I've always looked upon the Boxster as a 'special' car. Not just in the way it is constructed, but because if Porsche hadn't designed and taken a gamble with it, the company would have gone bankrupt or maybe taken over by a second rake manufacturer. That would have meant that the snobby 911 owners who consider the Boxster to be a 'Poor man's' route into Porsche ownership, wouldn't have been able to buy their beloved 911's anymore. Boo-hoo. I decided that I would have a test drive in the Boxster and took a trip to Arlington Porsche (in Northampton). The staff were very helpful and I took out an ocean blue Y-reg (2001) 2.7 litre version. The car had the basic alloys (which I hate), I much prefer the 17" or 18" turbo look ones, although they come at a price! The interior was slightly on the plastic side but it looked more luxurious than my MR2 Roadster. The trim was a grey alcantara (fake leather look) which looked cheap. I got into the driving seat and was quite surprised by how much leg and head room I had and also how comfy the seats were. I adjusted the seat and started the engine. Hmmm, dissapointing, the caged lion behind me failed to growl or purr, instead it choose to breath deeply. I put it down to the engine being cold but I wasn't overly impressed. The close ratio gear box seemed very precise as I drove it into first gear, the clutch pedal seemed stiff and heavy compared to the light MR2 pedals. I pulled off the forecourt and my Boxster experience was in full flow. The dual carriage way was a great way to see just how smooth the car drives. The engine was now giving off a coolness that you mistake for arrogance but I knew that the lion could afford to be smug. The time was right for me to rattle its cage. I shoved my right leg down hard onto the accelerator and the Lion was angry! It growled as the Boxster's wheels were chirping away on
the tarmac. The noise from the engine made my hair stand up on the back of my neck and it felt great. Going round islands and roundabouts the car stands firm, not budging an inch. It's as stubborn as a mother in law and as fiesty when you drive it hard. The Boxster has got so many nice touches too. The power hood that is a marvel in itself, it takes just 12 seconds to go up or down. When you open the door, the glass drops around 5mm and then rises again when you close the door. This not only keeps the rain out but also impresses sad people like me! The Boxster is an excellent car and if I were the PM I would make it a rule that everyone shold have at least driven one if not bought one. The only thing that puts me off is the price tag; £31,610 for the basic model is steep. However, you must remember the golden rule with car buying: you get what you pay for...and sometimes a little bit extra.
The Boxster is a brilliant Porsche. It shares the same good looks from the front as the 911’s but is totally different from behind. It looks even better with the rear spoiler! It is probably the best convertible that you can buy for under 40 grand. Everything is right about it. The chassis is the best part of the car. It has a fantastic chassis, which is tough and stable, and you fell so in control as you go into the corners. Handling is also good with the mix of power and ride. The 2.7 litre engine is great and gets the car to 60 in about 6.4 seconds and into to treble figures in about 15. The S is even better though knocking about a second from each, but it is expensive. The basic car costs about 34,000 which isn’t to bad for such a good car but a bit over priced compared to some of its rivals like the SLK or S2000. The triptronic version is not worth it though as it adds nearly two seconds onto the 0-60 time and with the 0-100. The roof goes up and faster than any other in 12 seconds and you can also have a optional hard top for 1,000. For the price the car is good as it is a very pukka Porsche. Pick of the range S (If you can afford it.)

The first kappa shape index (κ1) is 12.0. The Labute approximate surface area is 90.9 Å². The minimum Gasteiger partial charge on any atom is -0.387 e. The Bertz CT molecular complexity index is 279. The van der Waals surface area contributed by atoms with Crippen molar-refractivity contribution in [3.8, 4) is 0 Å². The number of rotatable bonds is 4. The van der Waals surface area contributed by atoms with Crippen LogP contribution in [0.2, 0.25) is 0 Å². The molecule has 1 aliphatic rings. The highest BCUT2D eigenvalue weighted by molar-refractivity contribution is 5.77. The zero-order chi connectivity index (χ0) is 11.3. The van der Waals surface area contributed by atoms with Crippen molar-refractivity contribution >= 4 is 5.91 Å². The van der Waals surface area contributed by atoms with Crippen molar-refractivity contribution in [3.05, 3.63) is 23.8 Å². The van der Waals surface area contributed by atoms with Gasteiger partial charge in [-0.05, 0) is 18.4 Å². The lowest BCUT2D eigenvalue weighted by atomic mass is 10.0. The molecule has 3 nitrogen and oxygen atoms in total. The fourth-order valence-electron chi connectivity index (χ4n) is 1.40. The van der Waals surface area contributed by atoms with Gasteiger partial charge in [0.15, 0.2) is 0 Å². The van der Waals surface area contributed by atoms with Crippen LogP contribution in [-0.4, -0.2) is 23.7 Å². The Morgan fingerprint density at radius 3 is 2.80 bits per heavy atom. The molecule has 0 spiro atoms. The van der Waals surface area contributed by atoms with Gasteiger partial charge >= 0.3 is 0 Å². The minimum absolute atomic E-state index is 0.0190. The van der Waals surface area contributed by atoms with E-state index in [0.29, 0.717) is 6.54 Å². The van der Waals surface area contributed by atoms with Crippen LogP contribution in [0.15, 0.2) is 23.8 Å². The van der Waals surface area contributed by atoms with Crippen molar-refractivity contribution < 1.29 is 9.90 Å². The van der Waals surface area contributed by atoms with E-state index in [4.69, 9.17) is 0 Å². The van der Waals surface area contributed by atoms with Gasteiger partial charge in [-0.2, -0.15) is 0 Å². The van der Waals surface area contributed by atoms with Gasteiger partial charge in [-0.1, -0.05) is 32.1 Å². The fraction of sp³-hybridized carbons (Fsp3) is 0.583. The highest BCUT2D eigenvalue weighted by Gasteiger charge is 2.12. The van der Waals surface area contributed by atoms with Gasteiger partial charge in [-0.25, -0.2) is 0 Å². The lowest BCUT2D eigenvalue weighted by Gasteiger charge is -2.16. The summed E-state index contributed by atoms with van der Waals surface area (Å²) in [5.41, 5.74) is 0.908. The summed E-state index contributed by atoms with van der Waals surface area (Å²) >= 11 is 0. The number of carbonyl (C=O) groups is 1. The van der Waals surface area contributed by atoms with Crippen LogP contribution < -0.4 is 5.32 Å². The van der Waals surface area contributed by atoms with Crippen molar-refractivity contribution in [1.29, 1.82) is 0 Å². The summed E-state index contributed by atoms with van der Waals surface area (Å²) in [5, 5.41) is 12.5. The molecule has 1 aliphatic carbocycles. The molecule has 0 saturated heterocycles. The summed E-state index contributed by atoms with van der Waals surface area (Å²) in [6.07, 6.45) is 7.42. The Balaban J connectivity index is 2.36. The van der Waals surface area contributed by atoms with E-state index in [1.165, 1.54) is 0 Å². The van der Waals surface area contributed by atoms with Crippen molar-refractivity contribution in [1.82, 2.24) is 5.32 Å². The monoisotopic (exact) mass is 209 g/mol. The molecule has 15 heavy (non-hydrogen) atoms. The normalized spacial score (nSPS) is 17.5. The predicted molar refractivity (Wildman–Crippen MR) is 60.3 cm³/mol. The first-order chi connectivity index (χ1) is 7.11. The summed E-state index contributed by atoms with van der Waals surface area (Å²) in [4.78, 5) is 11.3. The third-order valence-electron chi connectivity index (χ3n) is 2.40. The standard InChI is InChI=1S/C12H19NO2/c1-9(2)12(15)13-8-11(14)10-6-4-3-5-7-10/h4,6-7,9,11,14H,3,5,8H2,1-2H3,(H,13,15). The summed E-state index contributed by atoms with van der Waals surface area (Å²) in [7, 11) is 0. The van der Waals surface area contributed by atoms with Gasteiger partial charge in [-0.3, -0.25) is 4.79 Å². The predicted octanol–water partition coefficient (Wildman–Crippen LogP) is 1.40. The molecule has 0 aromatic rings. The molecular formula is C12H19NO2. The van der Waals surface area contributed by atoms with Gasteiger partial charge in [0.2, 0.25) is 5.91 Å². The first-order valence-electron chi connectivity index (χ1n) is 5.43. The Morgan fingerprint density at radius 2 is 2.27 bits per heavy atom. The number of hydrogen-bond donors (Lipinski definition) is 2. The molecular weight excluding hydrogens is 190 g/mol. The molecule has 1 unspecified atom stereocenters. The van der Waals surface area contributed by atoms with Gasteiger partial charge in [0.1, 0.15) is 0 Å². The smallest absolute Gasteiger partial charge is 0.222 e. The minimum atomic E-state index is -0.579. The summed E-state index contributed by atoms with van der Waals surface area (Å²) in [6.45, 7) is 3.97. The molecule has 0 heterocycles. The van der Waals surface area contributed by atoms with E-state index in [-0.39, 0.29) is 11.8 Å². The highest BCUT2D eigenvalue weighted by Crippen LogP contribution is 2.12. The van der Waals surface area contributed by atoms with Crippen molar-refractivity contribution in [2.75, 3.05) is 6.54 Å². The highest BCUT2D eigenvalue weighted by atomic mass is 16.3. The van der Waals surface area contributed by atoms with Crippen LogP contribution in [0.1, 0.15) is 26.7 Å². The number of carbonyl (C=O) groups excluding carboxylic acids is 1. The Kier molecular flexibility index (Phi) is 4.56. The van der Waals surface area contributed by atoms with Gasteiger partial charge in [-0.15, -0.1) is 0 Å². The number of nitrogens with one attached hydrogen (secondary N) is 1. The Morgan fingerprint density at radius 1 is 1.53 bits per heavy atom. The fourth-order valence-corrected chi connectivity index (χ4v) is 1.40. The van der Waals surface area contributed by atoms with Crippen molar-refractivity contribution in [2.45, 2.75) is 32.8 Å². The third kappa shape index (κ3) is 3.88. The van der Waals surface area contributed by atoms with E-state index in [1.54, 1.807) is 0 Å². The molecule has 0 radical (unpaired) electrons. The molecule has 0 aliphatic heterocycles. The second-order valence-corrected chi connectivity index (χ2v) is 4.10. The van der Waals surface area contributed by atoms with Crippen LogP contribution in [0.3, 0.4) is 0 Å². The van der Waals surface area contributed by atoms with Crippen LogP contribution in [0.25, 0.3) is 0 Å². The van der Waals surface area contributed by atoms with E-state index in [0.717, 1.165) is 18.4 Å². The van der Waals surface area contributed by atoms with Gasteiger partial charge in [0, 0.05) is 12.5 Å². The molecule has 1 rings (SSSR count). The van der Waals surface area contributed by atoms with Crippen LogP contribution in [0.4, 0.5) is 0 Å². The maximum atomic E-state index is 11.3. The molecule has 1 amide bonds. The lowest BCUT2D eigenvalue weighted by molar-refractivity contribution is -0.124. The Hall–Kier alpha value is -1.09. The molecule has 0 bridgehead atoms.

Boxster is the new, more affordable alternative to the 911 convertible - providing a £34,000 starting price is your idea of affordable! Its platform will also form the basis for the replacement 911 we'll see at this year's Motor Show, in which the traditional air-cooled flat-six finally gives way to a water-cooled version. It's a derivative of that water-cooled flat-six you'll find (with difficulty, since it's installed in-line behind the cabin) in the Boxster. This one is a 2.5 litre, 204 bhp, 24-valve unit, with Variocam inlet valve timing optimising power - and especially torque - to the extent that over 80 per cent of the maximum of 245 Nm (achieved at 4500 rpm) is available as low as 1750 rpm. Drive is to the rear wheels via a five-speed transmission, either conventional manual or Porsche's Tiptronic which effectively offers a choice between full auto or clutchless manual. Water-cooling hasn't spoilt the evocative 911-style engine note. Underway, the car is fast if not tyre-burning (even in the wet, wheelspin is almost impossible to provoke thanks to the almost 50/50 weight distribution, although traction control is an option), with a claimed 0-60 in under 7 secs. The slick manual box leaves a large gap between 2nd and 3rd, but the engine is flexible enough to mask this in normal driving, while fifth gear gives a relaxed 24 mph/1000 rpm. Top speed is around 140 mph. The Boxster is a driver's delight, sure-footed and with near-neutral handling thanks to the mid-engine design. Despite relatively unsophisticated Macpherson strut suspension, it's much more driver- friendly than the 911 - not a bad thing, since Porsche hopes the car will attract many buyers new to the marque! The driving position is excellent and the power steering so good you don't even think about it, though the airbag 911 wheel is rather too big for the Boxster. The integrated instrument cluster is
pleasantly functional, the oddly calibrated speedo backed up by a digital speed readout within the central tachometer. The mid-engine means you get two boots. Flip either of the interior release levers and you'll be pleasantly surprised at the capacity, too, each looking capable of taking a full golf bag which is probably de rigueur in this market. Standard wheels are 16 inch alloys, 6J up front and 7J at the rear, with 205/55 and 225/50 tyres respectively. (Optional 17 inch rims carry 205/50 and 225/40 rubber).